Remember when Chuck Taylors were fresh again, years ago? When you were the only person rocking it, and got lots of compliments on them because they were unique and different? And then, do you remember when everyone and their moms started wearing Chucks soon after, and suddenly, that rare kitschy feeling had suddenly become mainstream and cheesy and feeling like people were trying way too hard?
Undoubtedly, fads come and go — I’m currently trying to weather this whole ‘Vampire Thing,’ jeez — and in the fast paced world of media, things become in in a blink of the eye.
This is always seen in the world of film: the late nineties/early 2000’s we saw a huge influx of martial arts movies from China (Crouching Tiger, Hero, House of Daggers), followed by a wave of interest in Americanizing Japanese horror films (The Ring, The Grudge, One Missed Call, etc). But now Hollywood has jumped onto the Bollywood train, and it seems like the train won’t be stopping any time soon, thanks to the success of Slumdog Millionaire.
All my life I have loved Bollywood — being an ABCD (American Born Cultured Desi), I grew up learning to love the magical, musical, and sometimes cheesy world of Bollywood; as I grew up in the suburbs of San Francisco, enjoying my favorite Hollywood flicks, I’ve wondered, “why cant we ever be in movies? Why aren’t there ever any Indians on the screen?”
So why am I complaining? Because it’s becoming too much. It’s flattering, really — but the fallout from Slumdog Millionaire has gone in an annoying direction. It seems like every gym in LA has some kind of ‘Bollywood Cardio’ class claiming to help you lose weight while doing the famous ‘Jai Ho’ subway dance; cheesy Indian stereotypes are appearing on TV shows (see Psych: Season 4: “Bollywood Homicide”); and tons of Hollywood directors and actors are pining to pair up with Bollywood heroes for a piece of the action, when for years Bollywood was laughed at. (You know Bollywood is too hot for its own good when resident lady-slayer Gerard Butler tries to get a piece of the action.)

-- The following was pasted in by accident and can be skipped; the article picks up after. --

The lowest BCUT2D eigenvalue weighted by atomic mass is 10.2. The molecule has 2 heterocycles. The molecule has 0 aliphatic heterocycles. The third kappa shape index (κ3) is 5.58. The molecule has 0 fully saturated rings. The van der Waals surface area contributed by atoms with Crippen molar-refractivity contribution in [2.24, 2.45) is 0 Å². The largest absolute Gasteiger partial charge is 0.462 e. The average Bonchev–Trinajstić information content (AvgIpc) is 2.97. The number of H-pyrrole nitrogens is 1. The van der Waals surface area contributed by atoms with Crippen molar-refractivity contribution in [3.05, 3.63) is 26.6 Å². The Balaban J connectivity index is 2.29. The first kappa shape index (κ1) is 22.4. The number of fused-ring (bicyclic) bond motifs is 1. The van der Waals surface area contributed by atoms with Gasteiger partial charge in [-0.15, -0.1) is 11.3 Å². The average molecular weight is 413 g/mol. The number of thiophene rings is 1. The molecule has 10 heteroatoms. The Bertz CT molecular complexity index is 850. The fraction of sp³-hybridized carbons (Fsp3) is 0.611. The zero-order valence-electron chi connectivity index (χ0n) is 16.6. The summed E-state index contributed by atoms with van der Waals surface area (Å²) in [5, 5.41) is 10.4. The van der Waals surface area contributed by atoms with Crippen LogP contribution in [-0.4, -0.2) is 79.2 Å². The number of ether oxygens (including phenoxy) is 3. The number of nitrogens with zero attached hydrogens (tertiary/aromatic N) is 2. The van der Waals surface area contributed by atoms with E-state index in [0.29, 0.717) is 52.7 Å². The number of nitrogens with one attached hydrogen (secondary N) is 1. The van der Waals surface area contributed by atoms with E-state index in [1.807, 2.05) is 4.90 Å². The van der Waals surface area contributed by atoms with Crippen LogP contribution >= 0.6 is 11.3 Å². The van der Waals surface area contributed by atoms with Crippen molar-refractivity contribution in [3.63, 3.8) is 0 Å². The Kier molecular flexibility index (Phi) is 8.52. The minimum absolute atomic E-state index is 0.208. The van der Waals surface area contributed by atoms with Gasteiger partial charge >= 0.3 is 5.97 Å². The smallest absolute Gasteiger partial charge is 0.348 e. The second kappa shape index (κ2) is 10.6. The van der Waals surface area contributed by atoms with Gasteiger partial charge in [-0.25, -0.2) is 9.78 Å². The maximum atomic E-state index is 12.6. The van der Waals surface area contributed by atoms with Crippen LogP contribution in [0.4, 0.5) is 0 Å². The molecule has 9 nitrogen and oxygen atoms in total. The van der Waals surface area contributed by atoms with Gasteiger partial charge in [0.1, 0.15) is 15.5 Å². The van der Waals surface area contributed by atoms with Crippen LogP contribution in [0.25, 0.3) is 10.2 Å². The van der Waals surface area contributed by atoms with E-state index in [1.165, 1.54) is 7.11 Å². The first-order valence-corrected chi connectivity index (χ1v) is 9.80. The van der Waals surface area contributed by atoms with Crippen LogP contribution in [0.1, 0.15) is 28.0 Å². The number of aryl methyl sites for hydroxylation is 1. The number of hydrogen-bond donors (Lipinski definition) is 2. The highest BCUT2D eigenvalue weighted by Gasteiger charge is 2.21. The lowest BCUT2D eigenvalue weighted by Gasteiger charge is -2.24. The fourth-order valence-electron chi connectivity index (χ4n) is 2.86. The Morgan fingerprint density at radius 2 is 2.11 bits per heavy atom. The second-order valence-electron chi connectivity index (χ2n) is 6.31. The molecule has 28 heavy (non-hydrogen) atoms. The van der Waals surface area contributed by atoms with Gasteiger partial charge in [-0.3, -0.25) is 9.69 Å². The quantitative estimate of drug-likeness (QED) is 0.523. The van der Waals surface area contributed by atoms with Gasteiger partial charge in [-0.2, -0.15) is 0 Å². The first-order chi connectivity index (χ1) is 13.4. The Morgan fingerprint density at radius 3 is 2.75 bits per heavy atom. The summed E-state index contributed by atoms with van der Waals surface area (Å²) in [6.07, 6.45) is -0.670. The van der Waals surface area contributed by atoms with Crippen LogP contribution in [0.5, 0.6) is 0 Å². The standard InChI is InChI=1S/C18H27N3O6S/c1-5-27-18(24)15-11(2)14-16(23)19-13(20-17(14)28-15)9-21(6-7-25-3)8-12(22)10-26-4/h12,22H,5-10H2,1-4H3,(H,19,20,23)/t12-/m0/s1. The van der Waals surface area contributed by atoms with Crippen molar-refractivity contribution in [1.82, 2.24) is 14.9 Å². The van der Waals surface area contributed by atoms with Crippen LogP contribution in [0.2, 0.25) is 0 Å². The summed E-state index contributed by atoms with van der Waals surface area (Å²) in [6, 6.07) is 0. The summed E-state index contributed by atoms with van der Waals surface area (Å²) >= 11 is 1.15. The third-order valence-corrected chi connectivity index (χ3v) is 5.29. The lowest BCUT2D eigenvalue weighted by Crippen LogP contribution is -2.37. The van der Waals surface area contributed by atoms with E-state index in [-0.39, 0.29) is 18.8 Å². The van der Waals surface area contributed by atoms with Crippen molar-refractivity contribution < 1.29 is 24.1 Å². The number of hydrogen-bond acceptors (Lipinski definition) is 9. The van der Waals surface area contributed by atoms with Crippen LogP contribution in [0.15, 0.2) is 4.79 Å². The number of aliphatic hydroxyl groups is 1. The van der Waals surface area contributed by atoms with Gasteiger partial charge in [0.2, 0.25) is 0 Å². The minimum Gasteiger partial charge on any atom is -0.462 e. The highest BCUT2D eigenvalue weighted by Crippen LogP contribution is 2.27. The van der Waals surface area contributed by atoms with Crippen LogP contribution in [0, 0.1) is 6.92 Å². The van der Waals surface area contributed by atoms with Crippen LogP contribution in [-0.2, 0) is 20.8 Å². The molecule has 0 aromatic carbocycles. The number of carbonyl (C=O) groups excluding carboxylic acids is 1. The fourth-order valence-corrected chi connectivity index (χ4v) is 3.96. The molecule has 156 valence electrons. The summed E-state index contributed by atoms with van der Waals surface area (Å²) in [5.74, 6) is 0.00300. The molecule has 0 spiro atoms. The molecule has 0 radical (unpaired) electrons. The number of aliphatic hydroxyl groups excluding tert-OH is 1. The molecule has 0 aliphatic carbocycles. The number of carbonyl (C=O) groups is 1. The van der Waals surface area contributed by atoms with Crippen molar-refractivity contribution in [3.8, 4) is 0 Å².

It’s obvious that Slumdog was a huge success — it won eight out of its ten nominated Academy Awards, including Best Picture — won tons of accolades at film festivals around the world, and generated record breaking buzz for a low budget independent film, grossing over $360 million worldwide. However the South Asian Diaspora has many qualms with this film and the subsequent Bollywood fever, and it all feels a little bit too un-comfortable, too cheesy, too… fake.
My biggest question then is, what happens when this Bollywood fever dies out? Will we return to the stereotypes, misnomers, and the Apu’s from The Simpsons? Will the vibrant culture, sounds, and flavors of South Asia be labeled as a ‘fad’ and be pushed aside, shelved until the next big Hollywood whim?
Although I didn’t really care for Slumdog Millionaire as a film — yeah, I said it — I guess for now it’s exciting to see a glistening of our culture out there on the world’s stage. Hopefully this ‘fad’ develops into a richer integration; an integration drawing the masses deeper into the culture, away from the sexy hip gyrating of Bollywood step dance, towards the artful moves and mastery of Kathak or Bharatanatym; away from the fervid beats and bubble gum lyrics of ‘Jai Ho,’ and into the entrancing sounds of the ancient sitar of Ravi Shankar; and just maybe, it might get the Bollywood cardio crowds of West LA to learn some real Bhangra so they can ‘balle balle’ to the beat of a culture that offers the world more pulse, quake, shiver, and swing than we can even imagine. And that’s my final answer.